Jesus himself vacillated between these two techniques as he told his parables.  Sometimes he used a parable like a ring setting—beautifully showing off the point of the story so it was plain and poignant to the most common listener.  Other times the parable’s treasure wasn’t plain to anyone; it was hidden, buried deep and required listeners to truly dig and seek out the meaning.  Even Jesus’ disciples often had to ask him to explain when the meaning wasn’t clear.

Myself, I’m undecided about whether it’s a good thing or a bad thing that the movie’s message is hard to see.  I guess my concern is that the good message may be missed and in its place, there are a lot of potentially bad messages that could be ingested.  And even if the message is good, I still question why on earth so much crassness has to be a part of the journey.  I feel that it only takes away from what could potentially be a great message.

And, while we’re at it, I have one final bone to pick about muddled messages.  When Ren has his great moment to present his case and defend dancing, he turns to the Bible for support.  That makes good sense since the Reverend was the one who started the notion against dancing and used the Bible to support the ban.  But did anyone else notice how ridiculously flawed his argument was?  First off, when you use the Bible to defend your “rights”, you’re just on shaky ground.  The Bible indicates that we should lay down our rights, willingly give them up, to serve each other.  But that aside, Ren pointed out how David danced before the Lord, and he quoted the Psalms which command people to sing, make music in your hearts and dance before the Lord.  If he had stopped there and simply pointed out that the Bible does endorse dancing – at least in some form, that would have been a perfectly honest argument.  However, he doesn’t stop there.  He concludes with, “That’s all we’re doing here.”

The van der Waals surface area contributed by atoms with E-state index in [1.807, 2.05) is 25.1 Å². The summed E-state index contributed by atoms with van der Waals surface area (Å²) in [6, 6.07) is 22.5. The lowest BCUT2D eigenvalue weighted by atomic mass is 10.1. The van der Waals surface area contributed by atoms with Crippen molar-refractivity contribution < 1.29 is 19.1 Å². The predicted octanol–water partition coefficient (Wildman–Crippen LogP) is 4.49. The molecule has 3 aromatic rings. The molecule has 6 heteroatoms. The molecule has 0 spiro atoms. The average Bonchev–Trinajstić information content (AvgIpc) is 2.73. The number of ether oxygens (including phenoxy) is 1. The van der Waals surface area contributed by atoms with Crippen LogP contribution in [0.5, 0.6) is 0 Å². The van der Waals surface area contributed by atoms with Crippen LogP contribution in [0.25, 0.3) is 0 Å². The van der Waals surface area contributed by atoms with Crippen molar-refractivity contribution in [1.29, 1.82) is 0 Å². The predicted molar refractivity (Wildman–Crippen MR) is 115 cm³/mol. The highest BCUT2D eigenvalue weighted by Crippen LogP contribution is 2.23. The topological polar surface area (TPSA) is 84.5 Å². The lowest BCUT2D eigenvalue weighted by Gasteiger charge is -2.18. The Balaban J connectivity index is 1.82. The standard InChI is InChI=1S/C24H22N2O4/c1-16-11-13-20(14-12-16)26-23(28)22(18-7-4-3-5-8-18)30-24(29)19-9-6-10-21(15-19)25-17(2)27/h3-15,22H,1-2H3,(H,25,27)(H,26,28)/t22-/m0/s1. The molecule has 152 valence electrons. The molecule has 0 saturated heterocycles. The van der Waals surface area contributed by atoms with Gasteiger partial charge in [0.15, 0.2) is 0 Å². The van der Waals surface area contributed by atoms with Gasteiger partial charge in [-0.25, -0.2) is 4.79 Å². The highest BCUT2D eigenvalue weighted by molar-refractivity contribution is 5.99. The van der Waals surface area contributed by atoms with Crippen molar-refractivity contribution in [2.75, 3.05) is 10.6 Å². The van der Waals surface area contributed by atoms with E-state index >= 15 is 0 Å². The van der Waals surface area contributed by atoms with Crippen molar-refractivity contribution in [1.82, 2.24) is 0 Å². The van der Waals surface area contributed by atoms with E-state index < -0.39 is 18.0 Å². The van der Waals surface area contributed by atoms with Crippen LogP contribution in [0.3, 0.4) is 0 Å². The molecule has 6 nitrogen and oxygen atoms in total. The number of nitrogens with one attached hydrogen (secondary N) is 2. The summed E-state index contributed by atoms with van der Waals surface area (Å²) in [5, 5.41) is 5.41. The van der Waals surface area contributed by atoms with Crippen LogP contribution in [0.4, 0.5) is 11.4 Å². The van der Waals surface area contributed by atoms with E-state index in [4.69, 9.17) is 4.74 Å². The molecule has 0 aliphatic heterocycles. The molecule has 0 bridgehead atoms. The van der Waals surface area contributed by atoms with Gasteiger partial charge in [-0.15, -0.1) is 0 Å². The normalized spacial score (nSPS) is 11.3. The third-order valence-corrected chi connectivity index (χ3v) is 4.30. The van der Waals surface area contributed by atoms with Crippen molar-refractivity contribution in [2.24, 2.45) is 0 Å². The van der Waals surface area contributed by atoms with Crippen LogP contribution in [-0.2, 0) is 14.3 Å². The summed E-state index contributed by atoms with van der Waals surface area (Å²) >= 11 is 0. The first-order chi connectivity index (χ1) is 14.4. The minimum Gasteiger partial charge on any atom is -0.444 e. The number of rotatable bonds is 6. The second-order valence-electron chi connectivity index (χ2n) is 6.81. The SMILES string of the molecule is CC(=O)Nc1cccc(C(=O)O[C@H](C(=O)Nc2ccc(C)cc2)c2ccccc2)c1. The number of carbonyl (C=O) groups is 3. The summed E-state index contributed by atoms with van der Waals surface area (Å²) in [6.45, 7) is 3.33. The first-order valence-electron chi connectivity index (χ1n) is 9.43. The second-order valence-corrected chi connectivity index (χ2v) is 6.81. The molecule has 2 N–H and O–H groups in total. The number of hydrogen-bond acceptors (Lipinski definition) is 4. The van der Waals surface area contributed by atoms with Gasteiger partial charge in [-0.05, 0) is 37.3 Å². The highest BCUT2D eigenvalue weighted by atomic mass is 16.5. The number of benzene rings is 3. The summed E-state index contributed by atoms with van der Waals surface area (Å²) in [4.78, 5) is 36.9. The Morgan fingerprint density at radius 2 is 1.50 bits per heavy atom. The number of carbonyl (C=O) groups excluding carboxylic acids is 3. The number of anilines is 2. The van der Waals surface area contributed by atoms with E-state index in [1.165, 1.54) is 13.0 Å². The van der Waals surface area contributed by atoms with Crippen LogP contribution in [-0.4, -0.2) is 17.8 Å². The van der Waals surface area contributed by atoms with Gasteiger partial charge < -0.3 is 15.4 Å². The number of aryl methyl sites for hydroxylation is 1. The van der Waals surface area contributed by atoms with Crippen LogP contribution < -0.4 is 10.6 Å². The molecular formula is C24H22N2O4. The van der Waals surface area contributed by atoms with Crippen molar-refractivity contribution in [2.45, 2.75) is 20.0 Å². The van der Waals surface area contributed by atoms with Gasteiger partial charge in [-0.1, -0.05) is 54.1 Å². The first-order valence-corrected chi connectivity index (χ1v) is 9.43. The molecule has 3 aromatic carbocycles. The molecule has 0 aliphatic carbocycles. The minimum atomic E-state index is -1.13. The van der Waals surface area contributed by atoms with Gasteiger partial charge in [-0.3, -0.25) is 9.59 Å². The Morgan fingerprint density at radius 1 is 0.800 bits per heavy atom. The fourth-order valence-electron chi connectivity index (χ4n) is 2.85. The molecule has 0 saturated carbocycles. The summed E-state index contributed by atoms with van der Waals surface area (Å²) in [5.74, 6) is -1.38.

That’s all we’re doing here.  Really, Ren?  I’m sorry, but I have to call his bluff on that one.  I don’t think anyone would argue that throughout the movie the characters were just wanting to “dance before the Lord.”  I don’t believe that is the freedom they were fighting for. 

In the opening scene, Ren stops dancing with Ariel because she is clearly dancing before Chuck.  He basically tells her that if she wants to dance for Chuck to make him jealous for her, then she can do it without him (without Ren).  Ariel’s opening dance scene is actually a pole dance.  I’m just not so sure that that’s the kind of dancing David was doing when he danced before the Lord, or that the Psalmist was endorsing.  Admittedly, not that ALL the dancing in the movie was that sexy—the line dancing was generally just good clean fun more or less.  But even that dancing, that good, clean, fun kind of dancing, was muddled and complicated.  They weren’t just line dancing.  They were drinking beer (they are minors, in case you forgot) and getting into first fights over girls, etc.  I just have a hard time with the fact that Ren’s argument is that they have a Biblical right to dance before the Lord, ergo, prom should be allowed.